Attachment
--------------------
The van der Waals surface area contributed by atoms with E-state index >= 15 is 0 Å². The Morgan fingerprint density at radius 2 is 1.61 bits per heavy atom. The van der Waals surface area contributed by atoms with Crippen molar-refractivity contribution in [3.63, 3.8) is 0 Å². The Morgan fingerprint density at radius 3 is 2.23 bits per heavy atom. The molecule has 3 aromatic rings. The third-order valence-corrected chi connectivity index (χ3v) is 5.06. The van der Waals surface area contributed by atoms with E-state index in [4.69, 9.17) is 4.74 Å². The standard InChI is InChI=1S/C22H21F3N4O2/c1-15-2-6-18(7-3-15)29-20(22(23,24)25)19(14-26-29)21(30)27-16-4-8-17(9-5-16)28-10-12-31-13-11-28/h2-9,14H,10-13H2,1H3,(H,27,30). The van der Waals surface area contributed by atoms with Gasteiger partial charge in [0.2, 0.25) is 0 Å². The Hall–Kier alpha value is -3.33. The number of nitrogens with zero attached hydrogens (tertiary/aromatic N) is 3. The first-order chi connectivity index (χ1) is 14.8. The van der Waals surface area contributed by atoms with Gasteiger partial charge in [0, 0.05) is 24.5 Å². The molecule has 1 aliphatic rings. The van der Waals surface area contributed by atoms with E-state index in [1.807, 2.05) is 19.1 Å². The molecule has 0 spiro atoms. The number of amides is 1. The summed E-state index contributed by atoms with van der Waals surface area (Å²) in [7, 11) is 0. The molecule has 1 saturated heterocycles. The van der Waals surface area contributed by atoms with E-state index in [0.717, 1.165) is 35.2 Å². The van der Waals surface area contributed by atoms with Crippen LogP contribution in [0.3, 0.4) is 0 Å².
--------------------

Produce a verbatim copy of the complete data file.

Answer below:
The van der Waals surface area contributed by atoms with E-state index >= 15 is 0 Å². The Morgan fingerprint density at radius 2 is 1.61 bits per heavy atom. The van der Waals surface area contributed by atoms with Crippen molar-refractivity contribution in [3.63, 3.8) is 0 Å². The Morgan fingerprint density at radius 3 is 2.23 bits per heavy atom. The molecule has 3 aromatic rings. The third-order valence-corrected chi connectivity index (χ3v) is 5.06. The van der Waals surface area contributed by atoms with E-state index in [4.69, 9.17) is 4.74 Å². The standard InChI is InChI=1S/C22H21F3N4O2/c1-15-2-6-18(7-3-15)29-20(22(23,24)25)19(14-26-29)21(30)27-16-4-8-17(9-5-16)28-10-12-31-13-11-28/h2-9,14H,10-13H2,1H3,(H,27,30). The van der Waals surface area contributed by atoms with Gasteiger partial charge in [0.2, 0.25) is 0 Å². The Hall–Kier alpha value is -3.33. The number of nitrogens with zero attached hydrogens (tertiary/aromatic N) is 3. The first-order chi connectivity index (χ1) is 14.8. The van der Waals surface area contributed by atoms with Gasteiger partial charge in [0, 0.05) is 24.5 Å². The molecule has 1 aliphatic rings. The van der Waals surface area contributed by atoms with E-state index in [1.807, 2.05) is 19.1 Å². The molecule has 0 spiro atoms. The number of amides is 1. The summed E-state index contributed by atoms with van der Waals surface area (Å²) in [7, 11) is 0. The molecule has 1 saturated heterocycles. The van der Waals surface area contributed by atoms with E-state index in [0.717, 1.165) is 35.2 Å². The van der Waals surface area contributed by atoms with Crippen LogP contribution in [0.3, 0.4) is 0 Å².